• After the dissolution of the marriage, the widow or the divorced wife is under an obligation to observe the Iddat, during which she cannot remarry.

Void (Batil)

The marriage being void ab initio creates no rights or obligations and the children born out of such marriage are illegitimate. A marriage forbidden by the rules of blood relationship, affinity or fosterage is void. Similarly, a marriage with the wife of another or a divorced wife during iddah period is also void.

Irregular (Fasid)

Due to lack of some formality, or the existence of an impediment which can be rectified, a marriage becomes irregular, However, this irregularity is not permanent in nature and can be removed. Thus, the marriage itself is not unlawful. It can be made valid once the prohibitions are rectified. Marriage in such circumstances or with following prohibitions are called ‘Fasid’.

  1. A marriage contracted without required number of witnesses;
  2. A marriage with women during her Iddat period;
  3. A marriage with women without the consent of her guardian when such consent is considered necessary;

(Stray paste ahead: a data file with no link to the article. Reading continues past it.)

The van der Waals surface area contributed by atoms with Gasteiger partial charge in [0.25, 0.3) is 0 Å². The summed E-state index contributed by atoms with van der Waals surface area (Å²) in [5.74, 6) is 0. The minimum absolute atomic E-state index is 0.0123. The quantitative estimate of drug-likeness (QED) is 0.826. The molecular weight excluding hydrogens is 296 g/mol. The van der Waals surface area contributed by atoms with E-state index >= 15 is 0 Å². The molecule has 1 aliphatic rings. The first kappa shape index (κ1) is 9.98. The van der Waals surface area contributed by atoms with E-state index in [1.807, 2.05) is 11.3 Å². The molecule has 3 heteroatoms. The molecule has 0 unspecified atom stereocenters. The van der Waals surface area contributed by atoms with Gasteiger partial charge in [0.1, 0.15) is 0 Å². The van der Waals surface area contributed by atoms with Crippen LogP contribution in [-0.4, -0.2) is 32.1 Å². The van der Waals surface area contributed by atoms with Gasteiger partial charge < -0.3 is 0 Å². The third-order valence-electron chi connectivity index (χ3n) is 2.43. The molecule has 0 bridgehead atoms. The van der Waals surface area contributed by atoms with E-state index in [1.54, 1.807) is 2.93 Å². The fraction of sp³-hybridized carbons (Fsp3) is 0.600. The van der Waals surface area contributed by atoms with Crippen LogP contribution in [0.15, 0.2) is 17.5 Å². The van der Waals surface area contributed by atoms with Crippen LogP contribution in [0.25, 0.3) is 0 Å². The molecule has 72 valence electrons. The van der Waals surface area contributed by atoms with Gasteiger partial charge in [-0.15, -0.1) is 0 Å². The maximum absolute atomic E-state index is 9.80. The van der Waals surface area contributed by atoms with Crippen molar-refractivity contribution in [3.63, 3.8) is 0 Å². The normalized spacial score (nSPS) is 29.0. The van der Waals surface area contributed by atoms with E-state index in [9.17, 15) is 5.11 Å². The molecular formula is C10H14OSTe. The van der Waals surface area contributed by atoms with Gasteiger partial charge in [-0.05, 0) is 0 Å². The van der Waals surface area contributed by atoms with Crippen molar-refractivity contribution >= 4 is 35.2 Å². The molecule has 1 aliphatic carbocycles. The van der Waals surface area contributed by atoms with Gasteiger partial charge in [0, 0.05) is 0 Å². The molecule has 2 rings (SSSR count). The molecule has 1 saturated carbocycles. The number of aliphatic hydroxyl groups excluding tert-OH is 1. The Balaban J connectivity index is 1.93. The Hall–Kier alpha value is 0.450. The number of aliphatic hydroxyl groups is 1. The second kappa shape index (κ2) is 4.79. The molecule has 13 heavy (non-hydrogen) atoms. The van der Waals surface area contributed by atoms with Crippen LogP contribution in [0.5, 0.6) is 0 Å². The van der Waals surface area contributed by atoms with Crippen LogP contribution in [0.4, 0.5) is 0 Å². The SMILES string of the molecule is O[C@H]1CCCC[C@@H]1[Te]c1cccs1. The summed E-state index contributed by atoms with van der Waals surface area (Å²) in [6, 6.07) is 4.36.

4. A marriage prohibited on account of difference of religion;
  5. A marriage with a woman who is pregnant, when the pregnancy was not caused by adultery or fornication;
  6. A marriage with a fifth wife.

Muta or Nikah mut’ah

The term literally means “pleasure marriage”. Muta marriage is a temporary agreement for a limited time period, upon which both the parties agreed. There is no prescribed minimum or maximum time limit, it can be for a day, a month or year(s). The marriage dissolves itself after the expiration of the decided period, however if no such time limit was expressed or written, the marriage will be presumed permanent. This type of marriage is seen as prostitution by the Sunni Muslims and thus, is not approved by Sunnis. 

However, it is considered legitimate by the Twelver Shia sect, which is predominant in Iran and constitutes 90% of India’s Shia population. In Iran, the word mut’ah is only from time to time utilized and this practice is called ‘sigah’. This provision distinguishes muta from nikah, which has no time limit. 

No witnesses are required for muta. And just like in any other contract, the woman being a party can lay down conditions for her sexual union throughout this time limit. Her temporary husband must respect these conditions. The marriage automatically dissolves at the end of the stated period.